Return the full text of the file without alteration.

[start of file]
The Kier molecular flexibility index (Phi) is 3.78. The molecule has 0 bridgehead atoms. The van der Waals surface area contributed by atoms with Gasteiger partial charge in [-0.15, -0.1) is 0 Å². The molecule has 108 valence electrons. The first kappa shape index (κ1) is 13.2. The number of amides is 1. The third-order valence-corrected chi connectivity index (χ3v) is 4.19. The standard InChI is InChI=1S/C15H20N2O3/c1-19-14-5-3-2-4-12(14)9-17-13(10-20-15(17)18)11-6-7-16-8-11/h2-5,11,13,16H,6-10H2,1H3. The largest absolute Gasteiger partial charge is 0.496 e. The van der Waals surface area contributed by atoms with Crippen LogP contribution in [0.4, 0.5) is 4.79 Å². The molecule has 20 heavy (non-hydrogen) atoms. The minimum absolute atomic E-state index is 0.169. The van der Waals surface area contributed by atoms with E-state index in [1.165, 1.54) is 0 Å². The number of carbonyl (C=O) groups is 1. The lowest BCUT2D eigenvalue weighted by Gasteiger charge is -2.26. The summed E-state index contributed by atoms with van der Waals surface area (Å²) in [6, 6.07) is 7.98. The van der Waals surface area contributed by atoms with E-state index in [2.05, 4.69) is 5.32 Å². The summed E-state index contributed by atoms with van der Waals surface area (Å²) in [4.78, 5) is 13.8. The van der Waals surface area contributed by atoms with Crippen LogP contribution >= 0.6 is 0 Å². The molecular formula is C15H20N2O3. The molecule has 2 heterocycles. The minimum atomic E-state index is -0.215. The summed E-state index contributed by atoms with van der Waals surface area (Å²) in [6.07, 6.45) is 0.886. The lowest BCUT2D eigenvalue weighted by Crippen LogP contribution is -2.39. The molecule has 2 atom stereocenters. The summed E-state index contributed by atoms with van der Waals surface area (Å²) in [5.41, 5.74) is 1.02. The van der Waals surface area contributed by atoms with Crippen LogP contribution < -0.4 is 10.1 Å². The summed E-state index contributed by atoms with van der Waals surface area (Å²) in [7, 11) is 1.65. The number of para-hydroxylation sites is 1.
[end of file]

The Kier molecular flexibility index (Phi) is 3.78. The molecule has 0 bridgehead atoms. The van der Waals surface area contributed by atoms with Gasteiger partial charge in [-0.15, -0.1) is 0 Å². The molecule has 108 valence electrons. The first kappa shape index (κ1) is 13.2. The number of amides is 1. The third-order valence-corrected chi connectivity index (χ3v) is 4.19. The standard InChI is InChI=1S/C15H20N2O3/c1-19-14-5-3-2-4-12(14)9-17-13(10-20-15(17)18)11-6-7-16-8-11/h2-5,11,13,16H,6-10H2,1H3. The largest absolute Gasteiger partial charge is 0.496 e. The van der Waals surface area contributed by atoms with Crippen LogP contribution in [0.4, 0.5) is 4.79 Å². The molecule has 20 heavy (non-hydrogen) atoms. The minimum absolute atomic E-state index is 0.169. The van der Waals surface area contributed by atoms with E-state index in [1.165, 1.54) is 0 Å². The number of carbonyl (C=O) groups is 1. The lowest BCUT2D eigenvalue weighted by Gasteiger charge is -2.26. The summed E-state index contributed by atoms with van der Waals surface area (Å²) in [6, 6.07) is 7.98. The van der Waals surface area contributed by atoms with E-state index in [2.05, 4.69) is 5.32 Å². The summed E-state index contributed by atoms with van der Waals surface area (Å²) in [4.78, 5) is 13.8. The van der Waals surface area contributed by atoms with Crippen LogP contribution >= 0.6 is 0 Å². The molecular formula is C15H20N2O3. The molecule has 2 heterocycles. The minimum atomic E-state index is -0.215. The summed E-state index contributed by atoms with van der Waals surface area (Å²) in [6.07, 6.45) is 0.886. The lowest BCUT2D eigenvalue weighted by Crippen LogP contribution is -2.39. The molecule has 2 atom stereocenters. The summed E-state index contributed by atoms with van der Waals surface area (Å²) in [5.41, 5.74) is 1.02. The van der Waals surface area contributed by atoms with Crippen LogP contribution < -0.4 is 10.1 Å². The summed E-state index contributed by atoms with van der Waals surface area (Å²) in [7, 11) is 1.65. The number of para-hydroxylation sites is 1.